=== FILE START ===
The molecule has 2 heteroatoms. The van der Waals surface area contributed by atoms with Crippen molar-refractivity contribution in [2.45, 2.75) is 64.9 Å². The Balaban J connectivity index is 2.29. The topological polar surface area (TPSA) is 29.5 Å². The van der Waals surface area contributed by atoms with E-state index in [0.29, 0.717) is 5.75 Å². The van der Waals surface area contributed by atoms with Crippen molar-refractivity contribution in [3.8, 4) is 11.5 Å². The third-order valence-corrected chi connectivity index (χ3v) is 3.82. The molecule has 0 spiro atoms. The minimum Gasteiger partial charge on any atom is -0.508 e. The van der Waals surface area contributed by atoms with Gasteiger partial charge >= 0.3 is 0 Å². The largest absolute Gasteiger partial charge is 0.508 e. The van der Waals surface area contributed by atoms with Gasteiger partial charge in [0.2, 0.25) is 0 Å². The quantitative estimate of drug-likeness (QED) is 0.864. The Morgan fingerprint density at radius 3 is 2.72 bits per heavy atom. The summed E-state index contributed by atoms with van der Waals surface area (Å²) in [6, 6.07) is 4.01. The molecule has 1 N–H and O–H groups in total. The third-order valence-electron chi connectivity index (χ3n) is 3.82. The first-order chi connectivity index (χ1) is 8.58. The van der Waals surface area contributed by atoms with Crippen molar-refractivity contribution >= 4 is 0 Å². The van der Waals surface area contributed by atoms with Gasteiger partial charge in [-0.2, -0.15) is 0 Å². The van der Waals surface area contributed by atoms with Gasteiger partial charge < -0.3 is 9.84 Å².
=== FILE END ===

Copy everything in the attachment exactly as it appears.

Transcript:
The molecule has 2 heteroatoms. The van der Waals surface area contributed by atoms with Crippen molar-refractivity contribution in [2.45, 2.75) is 64.9 Å². The Balaban J connectivity index is 2.29. The topological polar surface area (TPSA) is 29.5 Å². The van der Waals surface area contributed by atoms with E-state index in [0.29, 0.717) is 5.75 Å². The van der Waals surface area contributed by atoms with Crippen molar-refractivity contribution in [3.8, 4) is 11.5 Å². The third-order valence-corrected chi connectivity index (χ3v) is 3.82. The molecule has 0 spiro atoms. The minimum Gasteiger partial charge on any atom is -0.508 e. The van der Waals surface area contributed by atoms with Gasteiger partial charge >= 0.3 is 0 Å². The largest absolute Gasteiger partial charge is 0.508 e. The van der Waals surface area contributed by atoms with Gasteiger partial charge in [0.2, 0.25) is 0 Å². The quantitative estimate of drug-likeness (QED) is 0.864. The Morgan fingerprint density at radius 3 is 2.72 bits per heavy atom. The summed E-state index contributed by atoms with van der Waals surface area (Å²) in [6, 6.07) is 4.01. The molecule has 1 N–H and O–H groups in total. The third-order valence-electron chi connectivity index (χ3n) is 3.82. The first-order chi connectivity index (χ1) is 8.58. The van der Waals surface area contributed by atoms with Crippen molar-refractivity contribution >= 4 is 0 Å². The van der Waals surface area contributed by atoms with Gasteiger partial charge in [-0.2, -0.15) is 0 Å². The van der Waals surface area contributed by atoms with Gasteiger partial charge < -0.3 is 9.84 Å².